Whispers of Hypnos

Set Size3
Number of unique Cards1
Threat LevelLow
# of scenarios4
Appears in: The Search for Kadath, Where The Gods Dwell, Waking Nightmare, Point of No Return

My take on this set: Hypnos, the god of sleep, is apparently able to whisper even to the investigators who are awake, as evidenced by this being the only encounter set that is used on both sides of the Dream-Eaters campaign. This set consists only of three copies of a single card, the Whispers of Hypnos which affects each investigator in play instead of just the one that drew it. Personally, i think it’s a fine card but i don’t see why out of all the ones in the deluxe expansion, this card is the one that applies to both campaigns. It doesn’t really connect the two halves mechanically or thematically. I would have wished for something with a little more … oomph … behind it, something with a bit more gameplay impact than increasing the difficulty of a test or two for a round.

Number in the encounter deck: 3

What it does: The investigator has to choose one of the four skills. That skill is lowered by 2 for a round, affecting all investigators. If multiples of this card are drawn in the same turn, the same skill can not be chosen twice.

My take: I don’t think this is a particularly scary card. Reminiscent of “A Baleful Welcome” from the Return to Dunwich Legacy, it’s often easy to predict which skill will be least used this round. Unlike the Baleful Welcome, this only asks to choose a single skill and it also applies a malus instead of outright forbidding some actions. In more than half of the cases, agility is going to be the answer here. Aside from maybe impacting a test or two and thus asking for another card to commit to that test, this just doesn’t do a lot. To be honest, i think this card could have Surge and i still wouldn’t think too much about it.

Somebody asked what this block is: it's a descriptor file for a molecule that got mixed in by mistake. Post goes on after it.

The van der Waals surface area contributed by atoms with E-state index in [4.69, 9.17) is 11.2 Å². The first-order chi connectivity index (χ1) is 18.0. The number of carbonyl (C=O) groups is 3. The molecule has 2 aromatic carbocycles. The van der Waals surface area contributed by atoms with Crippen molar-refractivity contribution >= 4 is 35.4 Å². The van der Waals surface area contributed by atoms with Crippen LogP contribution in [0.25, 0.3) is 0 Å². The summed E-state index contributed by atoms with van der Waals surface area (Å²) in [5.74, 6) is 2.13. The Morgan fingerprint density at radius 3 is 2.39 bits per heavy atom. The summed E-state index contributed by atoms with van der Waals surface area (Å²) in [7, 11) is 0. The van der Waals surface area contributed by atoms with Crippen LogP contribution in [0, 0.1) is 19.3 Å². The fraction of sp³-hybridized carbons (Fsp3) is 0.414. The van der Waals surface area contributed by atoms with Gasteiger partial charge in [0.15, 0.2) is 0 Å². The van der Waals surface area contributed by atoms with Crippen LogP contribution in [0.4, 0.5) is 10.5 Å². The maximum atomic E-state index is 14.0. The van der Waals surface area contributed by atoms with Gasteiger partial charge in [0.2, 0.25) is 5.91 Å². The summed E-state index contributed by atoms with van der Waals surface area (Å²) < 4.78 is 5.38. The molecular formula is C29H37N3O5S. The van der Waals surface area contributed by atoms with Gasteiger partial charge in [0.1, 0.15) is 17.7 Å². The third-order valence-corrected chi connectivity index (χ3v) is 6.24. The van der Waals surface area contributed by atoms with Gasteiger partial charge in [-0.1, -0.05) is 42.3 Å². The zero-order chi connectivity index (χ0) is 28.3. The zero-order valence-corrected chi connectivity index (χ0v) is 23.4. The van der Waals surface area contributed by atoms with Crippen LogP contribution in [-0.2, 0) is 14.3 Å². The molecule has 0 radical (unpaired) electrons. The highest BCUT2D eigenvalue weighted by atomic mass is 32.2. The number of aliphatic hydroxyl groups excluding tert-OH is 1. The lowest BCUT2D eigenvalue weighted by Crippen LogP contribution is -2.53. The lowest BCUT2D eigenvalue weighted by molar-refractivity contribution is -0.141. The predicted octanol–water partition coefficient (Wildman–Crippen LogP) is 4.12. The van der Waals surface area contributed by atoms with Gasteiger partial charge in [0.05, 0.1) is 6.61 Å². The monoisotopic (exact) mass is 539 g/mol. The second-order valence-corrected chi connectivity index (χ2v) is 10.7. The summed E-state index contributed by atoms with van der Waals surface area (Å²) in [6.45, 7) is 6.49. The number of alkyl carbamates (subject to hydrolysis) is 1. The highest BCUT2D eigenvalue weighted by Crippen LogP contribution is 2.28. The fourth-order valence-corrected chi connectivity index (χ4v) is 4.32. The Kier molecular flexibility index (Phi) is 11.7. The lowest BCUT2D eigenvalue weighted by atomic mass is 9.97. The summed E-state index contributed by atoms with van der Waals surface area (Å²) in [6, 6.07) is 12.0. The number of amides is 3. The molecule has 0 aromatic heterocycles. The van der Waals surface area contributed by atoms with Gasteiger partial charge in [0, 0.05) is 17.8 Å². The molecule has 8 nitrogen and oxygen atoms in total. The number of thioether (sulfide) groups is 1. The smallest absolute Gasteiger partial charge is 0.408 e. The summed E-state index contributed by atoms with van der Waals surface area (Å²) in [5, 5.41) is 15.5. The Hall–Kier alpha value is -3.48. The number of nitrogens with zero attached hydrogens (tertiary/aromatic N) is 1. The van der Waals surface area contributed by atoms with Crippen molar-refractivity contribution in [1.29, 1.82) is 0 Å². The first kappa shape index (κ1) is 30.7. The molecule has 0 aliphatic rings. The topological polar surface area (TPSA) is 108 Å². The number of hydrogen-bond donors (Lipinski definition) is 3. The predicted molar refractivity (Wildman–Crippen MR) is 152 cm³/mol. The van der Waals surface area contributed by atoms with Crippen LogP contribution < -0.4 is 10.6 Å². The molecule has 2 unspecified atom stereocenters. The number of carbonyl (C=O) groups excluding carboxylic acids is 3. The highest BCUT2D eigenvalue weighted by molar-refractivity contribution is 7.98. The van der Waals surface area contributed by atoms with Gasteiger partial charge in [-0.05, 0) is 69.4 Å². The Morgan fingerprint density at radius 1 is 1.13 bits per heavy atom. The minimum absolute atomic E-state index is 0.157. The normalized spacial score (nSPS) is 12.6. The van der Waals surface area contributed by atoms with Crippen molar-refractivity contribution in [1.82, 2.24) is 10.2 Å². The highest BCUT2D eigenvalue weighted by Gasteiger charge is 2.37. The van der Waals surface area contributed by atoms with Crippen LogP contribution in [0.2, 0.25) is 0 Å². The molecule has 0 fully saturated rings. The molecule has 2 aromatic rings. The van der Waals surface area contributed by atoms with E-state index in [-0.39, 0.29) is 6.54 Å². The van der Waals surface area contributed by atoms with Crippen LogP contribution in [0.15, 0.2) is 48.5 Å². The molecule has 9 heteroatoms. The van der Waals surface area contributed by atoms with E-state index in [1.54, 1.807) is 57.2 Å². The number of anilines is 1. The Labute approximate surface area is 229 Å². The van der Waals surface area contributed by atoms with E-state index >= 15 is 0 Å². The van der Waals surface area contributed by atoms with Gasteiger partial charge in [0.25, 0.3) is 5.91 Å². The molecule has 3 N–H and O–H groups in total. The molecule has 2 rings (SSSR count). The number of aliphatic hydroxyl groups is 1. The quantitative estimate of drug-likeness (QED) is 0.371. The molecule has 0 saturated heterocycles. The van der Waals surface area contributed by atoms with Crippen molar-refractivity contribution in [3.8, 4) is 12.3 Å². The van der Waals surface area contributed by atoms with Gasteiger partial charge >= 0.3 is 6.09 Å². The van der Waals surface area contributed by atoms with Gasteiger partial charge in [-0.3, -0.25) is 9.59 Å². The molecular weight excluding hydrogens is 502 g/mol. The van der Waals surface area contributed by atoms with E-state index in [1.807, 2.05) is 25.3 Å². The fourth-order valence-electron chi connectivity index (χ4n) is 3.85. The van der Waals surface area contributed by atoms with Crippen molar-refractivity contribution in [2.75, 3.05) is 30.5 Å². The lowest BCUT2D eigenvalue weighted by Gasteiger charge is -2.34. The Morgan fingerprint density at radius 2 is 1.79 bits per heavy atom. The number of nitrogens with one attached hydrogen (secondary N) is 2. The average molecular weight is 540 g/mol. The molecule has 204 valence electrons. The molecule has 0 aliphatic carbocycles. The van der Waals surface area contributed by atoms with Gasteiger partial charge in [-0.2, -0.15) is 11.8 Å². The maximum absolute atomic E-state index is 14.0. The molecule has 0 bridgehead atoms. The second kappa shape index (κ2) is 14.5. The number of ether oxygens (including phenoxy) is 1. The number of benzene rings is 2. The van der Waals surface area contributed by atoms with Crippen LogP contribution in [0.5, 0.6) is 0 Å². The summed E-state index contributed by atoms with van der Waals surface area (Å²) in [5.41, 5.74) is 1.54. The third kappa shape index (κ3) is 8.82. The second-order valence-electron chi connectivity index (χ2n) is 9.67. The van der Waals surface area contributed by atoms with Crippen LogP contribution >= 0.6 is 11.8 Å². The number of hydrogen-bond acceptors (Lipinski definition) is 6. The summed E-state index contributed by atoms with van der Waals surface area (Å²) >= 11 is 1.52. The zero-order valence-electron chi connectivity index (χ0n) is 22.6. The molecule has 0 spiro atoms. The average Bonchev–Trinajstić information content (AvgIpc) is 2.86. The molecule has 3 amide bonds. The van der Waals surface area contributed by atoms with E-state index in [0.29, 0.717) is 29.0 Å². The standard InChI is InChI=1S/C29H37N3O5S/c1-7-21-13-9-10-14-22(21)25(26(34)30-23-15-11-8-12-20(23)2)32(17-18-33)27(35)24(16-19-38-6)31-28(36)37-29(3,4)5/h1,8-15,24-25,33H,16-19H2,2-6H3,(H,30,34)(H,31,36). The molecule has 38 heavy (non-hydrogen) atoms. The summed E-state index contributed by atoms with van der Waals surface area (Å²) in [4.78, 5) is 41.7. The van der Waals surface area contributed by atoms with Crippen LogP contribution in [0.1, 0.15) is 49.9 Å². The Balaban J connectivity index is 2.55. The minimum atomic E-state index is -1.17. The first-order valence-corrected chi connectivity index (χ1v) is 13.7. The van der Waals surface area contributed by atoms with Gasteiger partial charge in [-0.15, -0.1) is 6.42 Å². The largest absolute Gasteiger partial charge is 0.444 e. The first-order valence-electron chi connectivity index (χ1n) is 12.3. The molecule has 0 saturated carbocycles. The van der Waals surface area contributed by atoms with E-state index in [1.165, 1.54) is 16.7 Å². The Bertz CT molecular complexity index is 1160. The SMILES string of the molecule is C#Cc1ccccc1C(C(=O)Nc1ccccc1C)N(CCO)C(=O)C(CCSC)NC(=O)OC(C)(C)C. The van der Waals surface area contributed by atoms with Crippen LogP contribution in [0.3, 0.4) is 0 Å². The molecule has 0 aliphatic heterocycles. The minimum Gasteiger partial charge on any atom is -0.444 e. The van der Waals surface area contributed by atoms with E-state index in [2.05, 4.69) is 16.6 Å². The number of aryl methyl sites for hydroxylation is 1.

Threat level: Low. A minor nuisance.

Dealing with it: Unless you expect having to evade some swarmers, taking the penalty to agility is going to satisfy this card in most situations. In any case, the board state should let one of the choices appear as fairly obvious. Peril can come in here and cause some trouble by having the player choose something really inconvenient for another player, but even in the worst case this card’s effect can be offset by committing an extra card to whatever important test that can not wait a round.

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